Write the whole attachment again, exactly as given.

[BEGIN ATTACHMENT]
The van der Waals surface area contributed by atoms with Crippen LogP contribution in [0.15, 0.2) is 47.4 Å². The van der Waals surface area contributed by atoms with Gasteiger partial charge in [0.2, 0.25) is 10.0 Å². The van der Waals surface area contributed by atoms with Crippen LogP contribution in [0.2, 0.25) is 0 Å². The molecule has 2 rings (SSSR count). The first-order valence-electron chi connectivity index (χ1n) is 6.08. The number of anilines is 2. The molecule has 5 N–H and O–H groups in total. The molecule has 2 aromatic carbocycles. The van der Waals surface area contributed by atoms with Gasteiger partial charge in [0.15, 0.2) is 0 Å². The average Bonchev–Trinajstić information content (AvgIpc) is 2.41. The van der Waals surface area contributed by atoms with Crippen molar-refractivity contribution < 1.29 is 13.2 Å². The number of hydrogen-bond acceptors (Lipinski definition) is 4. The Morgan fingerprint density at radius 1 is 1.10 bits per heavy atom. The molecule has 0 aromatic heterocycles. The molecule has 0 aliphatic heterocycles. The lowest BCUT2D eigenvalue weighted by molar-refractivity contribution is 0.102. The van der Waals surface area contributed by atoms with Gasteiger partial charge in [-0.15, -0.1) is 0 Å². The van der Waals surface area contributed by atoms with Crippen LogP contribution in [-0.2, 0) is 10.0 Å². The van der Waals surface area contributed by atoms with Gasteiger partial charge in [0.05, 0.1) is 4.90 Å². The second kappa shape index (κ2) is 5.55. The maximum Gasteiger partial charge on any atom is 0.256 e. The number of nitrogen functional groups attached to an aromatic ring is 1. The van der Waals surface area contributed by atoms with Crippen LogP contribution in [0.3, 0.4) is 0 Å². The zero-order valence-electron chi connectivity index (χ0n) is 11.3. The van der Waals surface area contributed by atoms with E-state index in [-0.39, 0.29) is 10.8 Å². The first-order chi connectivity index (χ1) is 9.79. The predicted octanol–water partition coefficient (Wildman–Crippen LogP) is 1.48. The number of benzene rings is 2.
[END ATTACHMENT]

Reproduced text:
The van der Waals surface area contributed by atoms with Crippen LogP contribution in [0.15, 0.2) is 47.4 Å². The van der Waals surface area contributed by atoms with Gasteiger partial charge in [0.2, 0.25) is 10.0 Å². The van der Waals surface area contributed by atoms with Crippen LogP contribution in [0.2, 0.25) is 0 Å². The molecule has 2 rings (SSSR count). The first-order valence-electron chi connectivity index (χ1n) is 6.08. The number of anilines is 2. The molecule has 5 N–H and O–H groups in total. The molecule has 2 aromatic carbocycles. The van der Waals surface area contributed by atoms with Gasteiger partial charge in [0.15, 0.2) is 0 Å². The average Bonchev–Trinajstić information content (AvgIpc) is 2.41. The van der Waals surface area contributed by atoms with Crippen molar-refractivity contribution < 1.29 is 13.2 Å². The number of hydrogen-bond acceptors (Lipinski definition) is 4. The Morgan fingerprint density at radius 1 is 1.10 bits per heavy atom. The molecule has 0 aromatic heterocycles. The molecule has 0 aliphatic heterocycles. The lowest BCUT2D eigenvalue weighted by molar-refractivity contribution is 0.102. The van der Waals surface area contributed by atoms with Gasteiger partial charge in [-0.15, -0.1) is 0 Å². The van der Waals surface area contributed by atoms with Crippen LogP contribution in [-0.2, 0) is 10.0 Å². The van der Waals surface area contributed by atoms with Gasteiger partial charge in [0.05, 0.1) is 4.90 Å². The second kappa shape index (κ2) is 5.55. The maximum Gasteiger partial charge on any atom is 0.256 e. The number of nitrogen functional groups attached to an aromatic ring is 1. The van der Waals surface area contributed by atoms with Crippen LogP contribution in [0.3, 0.4) is 0 Å². The zero-order valence-electron chi connectivity index (χ0n) is 11.3. The van der Waals surface area contributed by atoms with E-state index in [-0.39, 0.29) is 10.8 Å². The first-order chi connectivity index (χ1) is 9.79. The predicted octanol–water partition coefficient (Wildman–Crippen LogP) is 1.48. The number of benzene rings is 2.